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Did You Injure Your Rotator Cuff in The Accident?

Guy DiMartino July 24, 2016

The rotator cuff (many people call it rotator cup) is frequently injured in car, motorcycle and slip and fall accidents. Sometimes it is difficult proving the injury happened in the accident as opposed to some other time because the condition usually takes time to diagnose. We should probably start this discussion identifying the pertinent anatomy (structures) in the area.

The Shoulder Is Made up Of Bones, Ligaments and Muscles.


The bones of the shoulder include the long bone of the arm (humerus), the shoulder blade (scapula), and the collar bone (clavicle).


The shoulder has two primary joints. A joint is where two bones come together. First, we have the acromioclavicular joint (AC joint). This is where the acromion process of the scapula and the collar bone come together. Next, we have the glenohumeral joint, which is where the head of the humerus comes together with the glenoid process (fossa) of the scapula. Some folks also discuss the sternoclavicular joint but this joint is not part of today's discussion.


Ligaments attach from bone to bone and provide structure and protection to the joint. The purpose of the ligament is to check joint movement. An example of a ligament would be the acromioclavicular ligament which goes over the AC joint. If someone told you that you had an AC separation, you would have injured that AC ligament, which allowed the bones to separate.


Muscles are the primary movers of bones. The shoulder has a whole bunch of muscles, but today we are only going to discuss the four muscles of the rotator cuff.

Rotator Cuff Muscles

The four muscles of the rotator cuff go by an acronym SITS.

Supraspinatus – is the primary mover for the first few degrees of abduction of the shoulder. In order to understand abduction. Just put your arm down to your side and start bringing it up. The supraspinatus initiates the movement of the arm and then the middle deltoid muscle takes over.

Infraspinatus – is an external rotator of the shoulder. It imitates external rotation of the humerus.

Teres Minor – is also an external rotator of the shoulder.

Subscapularis – is an internal rotator of the shoulder and also holds the shoulder blade down with certain shoulder movements.

Mechanism of Rotator Cuff Injury

The typical mechanism of for a rotator cuff if falling onto an outstretched arm. Many times we see a foot player injuring the cuff when they are tackled and thrown onto the shoulder. We also see the injury in car and motorcycle accidents when the arm is forced up against the dashboard, vehicle door or ground.

The main culprit injured in the rotator cuff is the supraspinatus. A big part of the reason is the attachment sites of the muscle. The muscle originates on the back of the shoulder blade and attaches to the humeral head. In order for the tendon to get where it needs to go, it has to travel under the acromion process of the scapula. When you get the forces discussed above, the tendon can get pinched or impinged between the acromion process and the humerus causing the tendon to tear.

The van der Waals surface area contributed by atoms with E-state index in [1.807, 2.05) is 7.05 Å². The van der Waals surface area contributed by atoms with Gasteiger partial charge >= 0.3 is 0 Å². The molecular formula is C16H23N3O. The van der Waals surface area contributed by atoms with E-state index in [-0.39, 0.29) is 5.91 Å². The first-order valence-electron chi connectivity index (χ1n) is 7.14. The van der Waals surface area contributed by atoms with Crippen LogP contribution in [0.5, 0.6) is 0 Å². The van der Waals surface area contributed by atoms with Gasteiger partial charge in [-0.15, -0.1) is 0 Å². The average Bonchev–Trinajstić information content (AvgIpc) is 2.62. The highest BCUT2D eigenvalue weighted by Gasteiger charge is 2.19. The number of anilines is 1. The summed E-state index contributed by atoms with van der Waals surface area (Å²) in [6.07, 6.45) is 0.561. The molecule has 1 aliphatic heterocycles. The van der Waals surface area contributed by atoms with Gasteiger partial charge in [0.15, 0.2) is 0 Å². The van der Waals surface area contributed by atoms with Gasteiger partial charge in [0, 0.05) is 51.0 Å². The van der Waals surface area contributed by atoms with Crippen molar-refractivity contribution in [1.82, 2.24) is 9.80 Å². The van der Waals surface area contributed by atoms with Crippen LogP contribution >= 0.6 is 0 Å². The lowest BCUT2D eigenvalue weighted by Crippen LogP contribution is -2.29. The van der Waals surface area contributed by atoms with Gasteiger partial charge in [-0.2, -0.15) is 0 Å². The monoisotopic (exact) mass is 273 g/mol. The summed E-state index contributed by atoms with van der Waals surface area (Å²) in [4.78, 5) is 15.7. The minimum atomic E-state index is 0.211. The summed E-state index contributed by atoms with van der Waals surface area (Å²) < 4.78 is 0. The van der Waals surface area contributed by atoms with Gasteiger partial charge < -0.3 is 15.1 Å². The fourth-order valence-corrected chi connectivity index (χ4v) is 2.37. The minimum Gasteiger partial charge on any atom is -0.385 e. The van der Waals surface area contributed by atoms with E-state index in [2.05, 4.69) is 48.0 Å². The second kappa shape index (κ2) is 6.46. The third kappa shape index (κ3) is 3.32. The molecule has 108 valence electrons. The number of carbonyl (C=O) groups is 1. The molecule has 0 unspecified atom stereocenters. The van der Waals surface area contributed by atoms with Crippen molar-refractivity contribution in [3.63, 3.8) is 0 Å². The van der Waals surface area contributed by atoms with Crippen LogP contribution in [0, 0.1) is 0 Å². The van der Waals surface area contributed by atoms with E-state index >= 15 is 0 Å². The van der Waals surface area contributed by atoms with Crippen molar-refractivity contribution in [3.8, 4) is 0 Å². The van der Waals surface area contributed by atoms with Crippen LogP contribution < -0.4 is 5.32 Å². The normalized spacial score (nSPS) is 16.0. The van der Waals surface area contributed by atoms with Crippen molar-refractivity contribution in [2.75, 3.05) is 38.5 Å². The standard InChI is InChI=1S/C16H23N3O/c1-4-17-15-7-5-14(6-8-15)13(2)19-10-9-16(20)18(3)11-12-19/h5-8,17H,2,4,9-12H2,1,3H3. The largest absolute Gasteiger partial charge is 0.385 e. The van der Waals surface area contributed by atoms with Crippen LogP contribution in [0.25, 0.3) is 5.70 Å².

Rotator Cuff Symptoms

Folks with rotator cuff injuries will lose motion in the shoulder. They will have difficulty lifting their arm from their side, tucking in their shirt, combing the back of their hair and sleeping on the affected side.

Diagnosis of Rotator Cuff Injury

A rotator cuff injury can be suspected by history and physical examination, however, nowadays the diagnosis is usually confirmed by MRI.

Treatment of Rotator Cuff Injuries

Treatment depends on the nature and extent of the injury. A partial tear can usually be treated with medication, exercise and sometimes cortisone injections.

If the tear of the tendon is full or complete, surgery is usually indicated to put the tendon back together.

Settling a Rotator Cuff Injury Claim

Many rotator cuff injuries are difficult for insurance adjusters to understand because as we age we start to get a little impingement of the supraspinatus tendon anyway. Insurance adjusters take this finding and try to argue that the condition pre-existed the accident, which his why it is best of have a lawyer that understands the anatomy of the area and mechanism of injury so they don't fall for the insurance adjuster's baloney.

The value of a rotator cuff injury will depend on the following factors:

  • The nature and extent of the injury;

  • Underlying degeneration, if any;

  • Whether there is a partial or complete tear;

  • Whether surgery is indicated;

  • Residual loss of function; and

  • How any residual loss of function impacts the client's future?